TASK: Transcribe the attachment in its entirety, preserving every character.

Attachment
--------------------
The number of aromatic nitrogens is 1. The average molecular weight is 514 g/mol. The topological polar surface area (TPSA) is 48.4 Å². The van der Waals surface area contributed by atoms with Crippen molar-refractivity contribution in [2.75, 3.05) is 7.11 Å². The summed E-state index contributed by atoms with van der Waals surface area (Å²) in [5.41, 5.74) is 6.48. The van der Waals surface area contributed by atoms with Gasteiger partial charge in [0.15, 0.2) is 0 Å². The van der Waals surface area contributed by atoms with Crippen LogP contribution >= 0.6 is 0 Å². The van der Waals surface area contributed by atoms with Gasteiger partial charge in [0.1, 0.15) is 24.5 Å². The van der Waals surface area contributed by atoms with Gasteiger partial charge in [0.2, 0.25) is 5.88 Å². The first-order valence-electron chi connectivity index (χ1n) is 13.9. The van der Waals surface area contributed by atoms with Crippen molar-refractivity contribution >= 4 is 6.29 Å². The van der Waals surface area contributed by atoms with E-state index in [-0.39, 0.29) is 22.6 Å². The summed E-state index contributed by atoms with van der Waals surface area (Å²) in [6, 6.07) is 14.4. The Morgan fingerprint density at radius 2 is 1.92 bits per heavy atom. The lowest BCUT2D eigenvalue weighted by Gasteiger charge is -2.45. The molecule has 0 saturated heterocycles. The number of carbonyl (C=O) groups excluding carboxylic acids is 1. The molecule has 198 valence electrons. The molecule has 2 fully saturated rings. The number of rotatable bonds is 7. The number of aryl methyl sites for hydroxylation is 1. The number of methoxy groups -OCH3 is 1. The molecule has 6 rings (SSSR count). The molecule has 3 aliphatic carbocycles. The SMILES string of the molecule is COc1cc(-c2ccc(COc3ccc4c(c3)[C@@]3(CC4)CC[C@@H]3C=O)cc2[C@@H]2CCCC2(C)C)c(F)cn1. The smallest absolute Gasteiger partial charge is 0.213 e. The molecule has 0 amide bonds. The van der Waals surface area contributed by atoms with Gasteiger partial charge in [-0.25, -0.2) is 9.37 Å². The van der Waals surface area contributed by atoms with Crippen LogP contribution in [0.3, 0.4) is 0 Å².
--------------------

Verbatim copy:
The number of aromatic nitrogens is 1. The average molecular weight is 514 g/mol. The topological polar surface area (TPSA) is 48.4 Å². The van der Waals surface area contributed by atoms with Crippen molar-refractivity contribution in [2.75, 3.05) is 7.11 Å². The summed E-state index contributed by atoms with van der Waals surface area (Å²) in [5.41, 5.74) is 6.48. The van der Waals surface area contributed by atoms with Gasteiger partial charge in [0.15, 0.2) is 0 Å². The van der Waals surface area contributed by atoms with Crippen LogP contribution >= 0.6 is 0 Å². The van der Waals surface area contributed by atoms with Gasteiger partial charge in [0.1, 0.15) is 24.5 Å². The van der Waals surface area contributed by atoms with Gasteiger partial charge in [0.2, 0.25) is 5.88 Å². The first-order valence-electron chi connectivity index (χ1n) is 13.9. The van der Waals surface area contributed by atoms with Crippen molar-refractivity contribution >= 4 is 6.29 Å². The van der Waals surface area contributed by atoms with E-state index in [-0.39, 0.29) is 22.6 Å². The summed E-state index contributed by atoms with van der Waals surface area (Å²) in [6, 6.07) is 14.4. The Morgan fingerprint density at radius 2 is 1.92 bits per heavy atom. The lowest BCUT2D eigenvalue weighted by Gasteiger charge is -2.45. The molecule has 0 saturated heterocycles. The number of carbonyl (C=O) groups excluding carboxylic acids is 1. The molecule has 198 valence electrons. The molecule has 2 fully saturated rings. The number of rotatable bonds is 7. The number of aryl methyl sites for hydroxylation is 1. The number of methoxy groups -OCH3 is 1. The molecule has 6 rings (SSSR count). The molecule has 3 aliphatic carbocycles. The SMILES string of the molecule is COc1cc(-c2ccc(COc3ccc4c(c3)[C@@]3(CC4)CC[C@@H]3C=O)cc2[C@@H]2CCCC2(C)C)c(F)cn1. The smallest absolute Gasteiger partial charge is 0.213 e. The molecule has 0 amide bonds. The van der Waals surface area contributed by atoms with Gasteiger partial charge in [-0.25, -0.2) is 9.37 Å². The van der Waals surface area contributed by atoms with Crippen LogP contribution in [0.3, 0.4) is 0 Å².